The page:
The Legend of St. Lucia


Honestly, I had never heard of St. Lucia until arriving to Sweden. Although I never had a Catholic upbringing, through religious studies and such, I've dabbled, learning a bit about various saints, and well, Lucia was never one of them.

Sweden celebrates St. Lucia on December 13th, which begins the traditions of the holiday season. Lucia symbolized, hope, peace, light, and love.

. I like this gal already.


According to legend, St. Lucia, known as the patron saint of light, was a medieval saint who carried food and drink to hungry folk in the province of Värmland during a period of famine. She was seen across Lake Vänern with her white gown and crown of lights. Today's costume has the same gown and crown. The Lucia legend is said to have originated in Syracuse on the island of Sicily. A young girl, about to be a bride, gave her entire dowry to the poor of her village and admitted that she had become a Christian. She was accused of witchcraft and burned at the stake on December 13, 304 A.D.

Much later in history, the early Church made a saint out of her - Santa (Saint) Lucia. Italian artists sometimes picture her as a blind girl holding a lamp. She is a patron saint for Italian fishermen and she is said to help guide them home through the rough seas during a storm.

There are many legends about her and in each one Lucia stands as a symbol of light and hope to all mankind. Santa Lucia's coming begins the feasting, merriment, singing and the spirit of friendliness and goodwill that lasts all through the holidays.

Celebrated in Sweden

In Sweden, the Lucia Day is celebrated all over the country in every home, school, and workplace on the morning of the 13th of December. All of the other Scandinavian countries (Denmark, Finland, Iceland, and Norway) celebrate Lucia as well. In each home usually the eldest daughter dresses in a white gown with a red sash and a crown of candles. She and her sisters wake the family at dawn and serve them a breakfast of sun-colored saffron buns and gingerbread cookies. At each school, there is a gathering in the auditorium or gym first thing in the morning. The lights are dimmed and the Lucia and Lucia maids enter, singing the old song "Santa Lucia".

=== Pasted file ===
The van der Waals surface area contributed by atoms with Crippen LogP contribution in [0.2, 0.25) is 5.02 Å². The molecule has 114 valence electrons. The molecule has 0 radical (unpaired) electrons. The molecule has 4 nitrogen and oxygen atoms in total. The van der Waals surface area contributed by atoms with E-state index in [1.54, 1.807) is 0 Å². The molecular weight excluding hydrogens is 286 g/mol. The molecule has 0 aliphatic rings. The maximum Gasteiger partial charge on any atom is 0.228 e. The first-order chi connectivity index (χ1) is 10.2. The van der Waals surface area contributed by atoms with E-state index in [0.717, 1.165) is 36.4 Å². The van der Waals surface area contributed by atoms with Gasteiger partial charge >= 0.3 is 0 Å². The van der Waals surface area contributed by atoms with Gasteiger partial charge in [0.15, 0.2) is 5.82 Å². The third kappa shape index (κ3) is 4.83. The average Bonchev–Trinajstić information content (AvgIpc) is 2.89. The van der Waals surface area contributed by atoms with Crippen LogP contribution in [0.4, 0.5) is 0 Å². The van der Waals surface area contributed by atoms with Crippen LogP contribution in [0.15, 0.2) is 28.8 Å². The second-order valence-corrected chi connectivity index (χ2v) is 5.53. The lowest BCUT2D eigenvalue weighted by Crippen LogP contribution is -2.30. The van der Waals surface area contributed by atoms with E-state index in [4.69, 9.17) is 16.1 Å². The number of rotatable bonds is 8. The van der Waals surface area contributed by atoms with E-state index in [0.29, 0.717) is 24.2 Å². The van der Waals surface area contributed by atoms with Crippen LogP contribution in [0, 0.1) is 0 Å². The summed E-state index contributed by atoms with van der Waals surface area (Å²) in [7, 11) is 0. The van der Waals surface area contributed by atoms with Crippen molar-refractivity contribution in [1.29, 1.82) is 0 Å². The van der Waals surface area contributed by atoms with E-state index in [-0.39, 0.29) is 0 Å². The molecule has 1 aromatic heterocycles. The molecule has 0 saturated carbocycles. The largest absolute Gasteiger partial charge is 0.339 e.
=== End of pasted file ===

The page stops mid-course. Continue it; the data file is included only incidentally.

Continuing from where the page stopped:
At every workplace they make time for a special morning "coffee break" before the day even starts and a few ladies dress up as Lucias. At most public institutions, a table is laid ready with coffee, saffron buns and gingerbread cookies for the public to enjoy all that day. On this day, as well as around Christmas, a hot mulled drink called glögg is served.

Lucia brings a message of lighter times to come during the darkest time of the year. It is a very festive atmosphere, full of good feelings, hope, and expectations.


4 Insightful Comments:

ashley said...

This is an interesting post. I have a friend with the name Lucia. She pronounces it Loo-sha. How do the Swedes pronounce it? Thanks for the post! I really enjoy reading your blog. : )

Tiffany said...

ahhh you're basking in the holiday season. loves it!

Emma said...

In Italy it's Loo-chi-aah... I have a friend who pronounces it like that :)

peaceloveyoga said...

From what I gather, in Sweden they pronounce it like, Lou-see-ah ... unlike the Caribbean island.




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